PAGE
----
9. Vegetative cell is bigger with abundant food reserve and irregular shaped nucleus. • Generative cell is small floats in the cytoplasm of vegetative cell, it is spindle shaped with dense cytoplasm and a nucleus. • In 60% of angiosperms pollen grains are released at this two celled stage. • while in others generative cell divides further to two male gametes to form 3- celled stage .

  10. Pollen grains are in significant  the effect of causing allergies and respiratory disorders – asthma, bronchitis : Parthenium or carrot  • Pollen grains are rich in nutrients. Pollen products are available in the market as Pollen tablets and syrups. Pollen consumption has been claimed to increase the performance of athletes and horses.

  11. Pollen viability : for effective fertilization to occur pollen should reach at stigma before viability is lost. The time period for which pollen grains have the capacity to produce male gametes for effective fertilization to occur is the Pollen viability. It is variable in different . eg: 30 minutes for rice pollen . • Pollen banks : Pollen can be stored in liquid nitrogen at -196 degree Celsius for future plant breeding purposes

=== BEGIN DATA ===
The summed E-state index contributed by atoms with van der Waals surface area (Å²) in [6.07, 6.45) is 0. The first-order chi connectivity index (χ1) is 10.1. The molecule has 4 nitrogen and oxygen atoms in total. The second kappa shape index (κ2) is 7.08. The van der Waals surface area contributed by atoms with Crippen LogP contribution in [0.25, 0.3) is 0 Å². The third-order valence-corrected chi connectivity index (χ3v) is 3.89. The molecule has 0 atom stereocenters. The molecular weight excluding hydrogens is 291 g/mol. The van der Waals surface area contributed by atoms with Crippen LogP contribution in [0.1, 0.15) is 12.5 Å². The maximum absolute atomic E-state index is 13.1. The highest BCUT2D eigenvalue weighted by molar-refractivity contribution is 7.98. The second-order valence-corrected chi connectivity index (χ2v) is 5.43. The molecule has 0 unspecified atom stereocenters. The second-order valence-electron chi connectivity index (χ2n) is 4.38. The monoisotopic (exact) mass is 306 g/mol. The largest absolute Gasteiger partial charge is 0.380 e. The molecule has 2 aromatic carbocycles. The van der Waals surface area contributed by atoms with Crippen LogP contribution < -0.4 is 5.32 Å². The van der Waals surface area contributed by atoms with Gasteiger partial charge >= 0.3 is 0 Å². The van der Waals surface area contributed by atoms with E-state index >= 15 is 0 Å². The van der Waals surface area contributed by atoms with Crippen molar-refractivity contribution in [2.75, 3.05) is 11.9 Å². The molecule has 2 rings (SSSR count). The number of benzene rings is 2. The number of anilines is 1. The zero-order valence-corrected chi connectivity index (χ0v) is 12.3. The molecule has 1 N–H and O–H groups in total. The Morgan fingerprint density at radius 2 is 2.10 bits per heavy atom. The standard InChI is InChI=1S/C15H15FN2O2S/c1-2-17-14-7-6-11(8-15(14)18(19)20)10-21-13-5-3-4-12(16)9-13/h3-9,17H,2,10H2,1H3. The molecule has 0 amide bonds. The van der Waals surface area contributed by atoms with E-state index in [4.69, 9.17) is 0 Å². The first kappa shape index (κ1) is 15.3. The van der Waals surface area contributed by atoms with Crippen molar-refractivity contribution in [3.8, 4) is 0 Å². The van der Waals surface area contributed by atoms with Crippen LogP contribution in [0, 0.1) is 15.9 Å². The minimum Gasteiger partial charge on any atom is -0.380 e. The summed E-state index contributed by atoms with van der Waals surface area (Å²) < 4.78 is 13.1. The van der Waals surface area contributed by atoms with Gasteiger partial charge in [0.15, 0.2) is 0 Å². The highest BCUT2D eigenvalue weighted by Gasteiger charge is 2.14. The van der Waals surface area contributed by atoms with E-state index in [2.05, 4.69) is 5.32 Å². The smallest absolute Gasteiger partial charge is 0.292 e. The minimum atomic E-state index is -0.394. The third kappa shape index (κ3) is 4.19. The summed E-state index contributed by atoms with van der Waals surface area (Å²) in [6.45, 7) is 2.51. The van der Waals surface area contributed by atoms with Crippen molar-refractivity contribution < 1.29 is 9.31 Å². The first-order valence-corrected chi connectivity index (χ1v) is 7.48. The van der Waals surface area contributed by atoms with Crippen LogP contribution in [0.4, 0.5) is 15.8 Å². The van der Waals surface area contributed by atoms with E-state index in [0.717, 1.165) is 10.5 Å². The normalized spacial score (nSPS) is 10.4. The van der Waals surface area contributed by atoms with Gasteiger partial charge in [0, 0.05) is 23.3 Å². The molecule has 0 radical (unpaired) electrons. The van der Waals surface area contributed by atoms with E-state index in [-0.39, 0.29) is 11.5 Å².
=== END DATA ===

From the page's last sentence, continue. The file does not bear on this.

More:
12. THE PISTIL, MEGASPORANGIUM ( OVULE ) AND EMBRYOSAC : • The gynoecium represents the reproductive part of the flower.  • Monocarpellary Pistil : Gynoecium with single pistil • Multicarpellary Pistil : Gynoecium with many pistil • Syncarpous : Many pistils present are seen fused  • Apocarpous :More than one pistils that are free

  13. Pistil : • Each pistil has three parts the stigma , style and ovary. • stigma is the landing space for the pollen grains. • Style is the slender elongated middle part . the basal swollen part is called ovary. • Placenta is located inside the ovarian cavity.

  14. Syncarpous and apocarpous

  15. Megasporangium ( Ovule ) : • Ovule is a small structure attached to the placenta by means of a stalk called funicle. • The entire ovule fused with funicle at a point called Hilum. • Each ovule has one or two protective envelops called integuments. • Integument encircles the ovule except at the tip at a small opening called micropyle. • The region opposite to micropyle is the chalazal pole. • Integument is enclosed by a mass of cells called the Nucellus, abundant with food reserves. Mature ovule develops Embryosac inside nucellus from the single megaspore